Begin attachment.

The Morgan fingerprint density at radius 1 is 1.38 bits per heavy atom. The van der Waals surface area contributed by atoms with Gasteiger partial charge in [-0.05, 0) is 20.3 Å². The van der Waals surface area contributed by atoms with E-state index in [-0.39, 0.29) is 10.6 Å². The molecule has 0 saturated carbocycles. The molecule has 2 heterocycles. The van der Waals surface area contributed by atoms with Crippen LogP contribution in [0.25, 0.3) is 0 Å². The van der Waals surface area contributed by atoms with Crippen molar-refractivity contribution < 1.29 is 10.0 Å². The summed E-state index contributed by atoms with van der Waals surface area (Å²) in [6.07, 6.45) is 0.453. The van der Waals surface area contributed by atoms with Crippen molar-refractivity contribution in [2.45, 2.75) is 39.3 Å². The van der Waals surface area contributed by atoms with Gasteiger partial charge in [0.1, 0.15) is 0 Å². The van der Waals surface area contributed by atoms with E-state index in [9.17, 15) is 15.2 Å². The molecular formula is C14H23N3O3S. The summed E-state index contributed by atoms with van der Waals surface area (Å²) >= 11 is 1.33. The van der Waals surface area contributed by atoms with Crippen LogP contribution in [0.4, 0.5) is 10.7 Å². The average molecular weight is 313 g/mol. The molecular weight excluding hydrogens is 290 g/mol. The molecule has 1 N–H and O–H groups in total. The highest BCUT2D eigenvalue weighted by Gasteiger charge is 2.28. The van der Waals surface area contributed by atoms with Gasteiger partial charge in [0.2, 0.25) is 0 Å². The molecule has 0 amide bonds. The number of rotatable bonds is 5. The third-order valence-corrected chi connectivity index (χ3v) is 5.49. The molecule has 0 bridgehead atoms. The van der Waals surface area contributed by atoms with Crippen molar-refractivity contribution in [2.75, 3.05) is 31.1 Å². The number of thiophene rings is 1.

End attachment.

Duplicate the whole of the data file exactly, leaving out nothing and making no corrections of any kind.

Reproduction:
The Morgan fingerprint density at radius 1 is 1.38 bits per heavy atom. The van der Waals surface area contributed by atoms with Gasteiger partial charge in [-0.05, 0) is 20.3 Å². The van der Waals surface area contributed by atoms with E-state index in [-0.39, 0.29) is 10.6 Å². The molecule has 0 saturated carbocycles. The molecule has 2 heterocycles. The van der Waals surface area contributed by atoms with Crippen LogP contribution in [0.25, 0.3) is 0 Å². The van der Waals surface area contributed by atoms with Crippen molar-refractivity contribution < 1.29 is 10.0 Å². The summed E-state index contributed by atoms with van der Waals surface area (Å²) in [6.07, 6.45) is 0.453. The van der Waals surface area contributed by atoms with Crippen molar-refractivity contribution in [2.45, 2.75) is 39.3 Å². The van der Waals surface area contributed by atoms with Gasteiger partial charge in [0.1, 0.15) is 0 Å². The van der Waals surface area contributed by atoms with E-state index in [9.17, 15) is 15.2 Å². The molecular formula is C14H23N3O3S. The summed E-state index contributed by atoms with van der Waals surface area (Å²) >= 11 is 1.33. The van der Waals surface area contributed by atoms with Crippen LogP contribution in [0.4, 0.5) is 10.7 Å². The average molecular weight is 313 g/mol. The molecular weight excluding hydrogens is 290 g/mol. The molecule has 1 N–H and O–H groups in total. The highest BCUT2D eigenvalue weighted by Gasteiger charge is 2.28. The van der Waals surface area contributed by atoms with Gasteiger partial charge in [0.2, 0.25) is 0 Å². The molecule has 0 amide bonds. The number of rotatable bonds is 5. The third-order valence-corrected chi connectivity index (χ3v) is 5.49. The molecule has 0 bridgehead atoms. The van der Waals surface area contributed by atoms with Crippen molar-refractivity contribution in [2.75, 3.05) is 31.1 Å². The number of thiophene rings is 1.